CFP “The Literature Under the Press: Bibliology, Book History and Philological-Literary Studies”
The Literature Under the Press: Bibliography, Book History and Philological-Literary Studies - edited by Flavia Bruni, Matteo Fadini, Chiara Lastraioli
The material features of the book as a printed object have traditionally attracted little interest from scholars of literature or philology on the Continent. Thirty years after the issue of Conor Fahy’s Saggi di bibliografia testuale – the book that, together with the volume edited by Pasquale Stoppelli and published the previous year, Filologia dei testi a stampa, raised for the first time the issue of the interaction between literature and print –, bibliographies and catalogues are still seldom exploited to their full potential to expand the knowledge in the field of philological and literary studies. A promising opening towards a new and wider perspective was eventually promoted by the recent development of online catalogues and databases, and by the resulting exponential growth of information available on the editorial production and book circulation in the early modern age.
A collection of essays, to be published in spring 2019, is going to include case-studies which, by combining bibliology, textual bibliography and philology of printed texts, will show the role of such disciplines for the knowledge of literary works. Proposals should focus on Europe in the period of the hand printing press, before the third decade of the nineteenth century, when automatic procedures took over the task of typographic composition. Chapters on the printed tradition of classic, mediaeval or Renaissance literature would be particularly welcome. Contributions on significant printing shops, comparisons between case-studies, theoretic essays on specific facets of the book production or trade would be appropriate as long as they are focused on the editorial production of literary works.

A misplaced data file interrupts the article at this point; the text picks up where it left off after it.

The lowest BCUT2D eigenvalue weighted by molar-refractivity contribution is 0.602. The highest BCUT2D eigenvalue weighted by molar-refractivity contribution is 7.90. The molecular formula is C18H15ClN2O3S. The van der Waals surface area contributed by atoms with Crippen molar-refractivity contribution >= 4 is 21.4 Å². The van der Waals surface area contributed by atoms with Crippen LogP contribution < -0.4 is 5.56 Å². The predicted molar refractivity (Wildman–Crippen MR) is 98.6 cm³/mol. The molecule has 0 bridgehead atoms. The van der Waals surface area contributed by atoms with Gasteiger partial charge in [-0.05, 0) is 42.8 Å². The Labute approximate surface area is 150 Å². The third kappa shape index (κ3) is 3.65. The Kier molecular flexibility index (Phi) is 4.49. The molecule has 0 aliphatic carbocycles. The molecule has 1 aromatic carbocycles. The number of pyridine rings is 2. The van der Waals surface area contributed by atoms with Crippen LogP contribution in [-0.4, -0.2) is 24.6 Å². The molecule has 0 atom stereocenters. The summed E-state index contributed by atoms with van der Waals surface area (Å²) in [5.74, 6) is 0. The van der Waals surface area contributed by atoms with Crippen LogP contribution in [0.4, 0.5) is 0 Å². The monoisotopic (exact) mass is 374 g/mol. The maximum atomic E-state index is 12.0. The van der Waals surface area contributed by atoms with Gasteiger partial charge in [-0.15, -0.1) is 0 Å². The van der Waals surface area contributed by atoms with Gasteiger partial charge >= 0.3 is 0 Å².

Topics may include, but are not limited to:
- preparatory manuscripts: state of the art, new findings;
- editorial work and literary transmission: how classics were read and through which editions and paratext;
- the literary canon and the printing press: printing and genres;
- the role of printed books cataloguing in the history of literary tradition;
- the transmission of texts through manuscript and printed books: breaks and continuity;
- authors’ corrections and variant states: case-studies and how to approach them;
- privileges, literary production, printing and book trade;
- inferring date and authorship for literary works from material and bibliographic features.
We invite potential contributors to send an abstract (max. 250 words) and a short bio-bibliographical note (.doc or .pdf format) to the address: firstname.lastname@example.org by the deadline: 28th of May 2018. Communication of accepted abstracts will be sent by the editors of the volume by the 30th of June 2018. Accepted contributions must be submitted by 15th October 2018 and they will undergo peer review before publication.
Please send inquiries to email@example.com.